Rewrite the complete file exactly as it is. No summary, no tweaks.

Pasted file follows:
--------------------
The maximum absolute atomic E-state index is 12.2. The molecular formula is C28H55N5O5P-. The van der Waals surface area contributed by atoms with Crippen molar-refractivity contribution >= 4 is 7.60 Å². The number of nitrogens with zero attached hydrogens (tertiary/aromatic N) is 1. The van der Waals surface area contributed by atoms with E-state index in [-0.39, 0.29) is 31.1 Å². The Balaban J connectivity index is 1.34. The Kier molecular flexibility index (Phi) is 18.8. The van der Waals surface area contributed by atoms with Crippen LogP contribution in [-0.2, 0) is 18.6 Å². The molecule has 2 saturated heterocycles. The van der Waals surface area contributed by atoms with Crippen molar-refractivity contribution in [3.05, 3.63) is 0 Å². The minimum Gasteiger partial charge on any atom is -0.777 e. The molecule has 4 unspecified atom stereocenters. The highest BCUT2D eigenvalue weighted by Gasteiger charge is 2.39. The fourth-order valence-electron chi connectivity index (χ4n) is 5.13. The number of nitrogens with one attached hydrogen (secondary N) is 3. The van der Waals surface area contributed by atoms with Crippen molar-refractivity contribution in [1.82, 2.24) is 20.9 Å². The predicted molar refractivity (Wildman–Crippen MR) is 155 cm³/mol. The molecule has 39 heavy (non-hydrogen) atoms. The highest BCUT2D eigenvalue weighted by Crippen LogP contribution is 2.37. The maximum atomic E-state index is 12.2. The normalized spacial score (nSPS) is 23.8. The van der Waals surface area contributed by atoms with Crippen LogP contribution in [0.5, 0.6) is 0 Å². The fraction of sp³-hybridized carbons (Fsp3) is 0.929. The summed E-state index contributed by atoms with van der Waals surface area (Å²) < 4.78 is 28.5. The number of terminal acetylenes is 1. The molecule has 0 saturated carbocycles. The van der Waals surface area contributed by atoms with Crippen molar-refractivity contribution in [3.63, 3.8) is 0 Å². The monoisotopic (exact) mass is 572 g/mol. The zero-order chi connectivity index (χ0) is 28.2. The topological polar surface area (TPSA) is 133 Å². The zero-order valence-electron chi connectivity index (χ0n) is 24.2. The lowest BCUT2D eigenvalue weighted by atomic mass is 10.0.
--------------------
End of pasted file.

The maximum absolute atomic E-state index is 12.2. The molecular formula is C28H55N5O5P-. The van der Waals surface area contributed by atoms with Crippen molar-refractivity contribution >= 4 is 7.60 Å². The number of nitrogens with zero attached hydrogens (tertiary/aromatic N) is 1. The van der Waals surface area contributed by atoms with E-state index in [-0.39, 0.29) is 31.1 Å². The Balaban J connectivity index is 1.34. The Kier molecular flexibility index (Phi) is 18.8. The van der Waals surface area contributed by atoms with Crippen LogP contribution in [-0.2, 0) is 18.6 Å². The molecule has 2 saturated heterocycles. The van der Waals surface area contributed by atoms with Crippen molar-refractivity contribution in [3.05, 3.63) is 0 Å². The minimum Gasteiger partial charge on any atom is -0.777 e. The molecule has 4 unspecified atom stereocenters. The highest BCUT2D eigenvalue weighted by Gasteiger charge is 2.39. The fourth-order valence-electron chi connectivity index (χ4n) is 5.13. The number of nitrogens with one attached hydrogen (secondary N) is 3. The van der Waals surface area contributed by atoms with Crippen molar-refractivity contribution in [1.82, 2.24) is 20.9 Å². The predicted molar refractivity (Wildman–Crippen MR) is 155 cm³/mol. The molecule has 39 heavy (non-hydrogen) atoms. The highest BCUT2D eigenvalue weighted by Crippen LogP contribution is 2.37. The maximum atomic E-state index is 12.2. The normalized spacial score (nSPS) is 23.8. The van der Waals surface area contributed by atoms with Crippen LogP contribution in [0.5, 0.6) is 0 Å². The fraction of sp³-hybridized carbons (Fsp3) is 0.929. The summed E-state index contributed by atoms with van der Waals surface area (Å²) < 4.78 is 28.5. The number of terminal acetylenes is 1. The molecule has 0 saturated carbocycles. The van der Waals surface area contributed by atoms with Crippen molar-refractivity contribution in [3.63, 3.8) is 0 Å². The monoisotopic (exact) mass is 572 g/mol. The zero-order chi connectivity index (χ0) is 28.2. The topological polar surface area (TPSA) is 133 Å². The zero-order valence-electron chi connectivity index (χ0n) is 24.2. The lowest BCUT2D eigenvalue weighted by atomic mass is 10.0.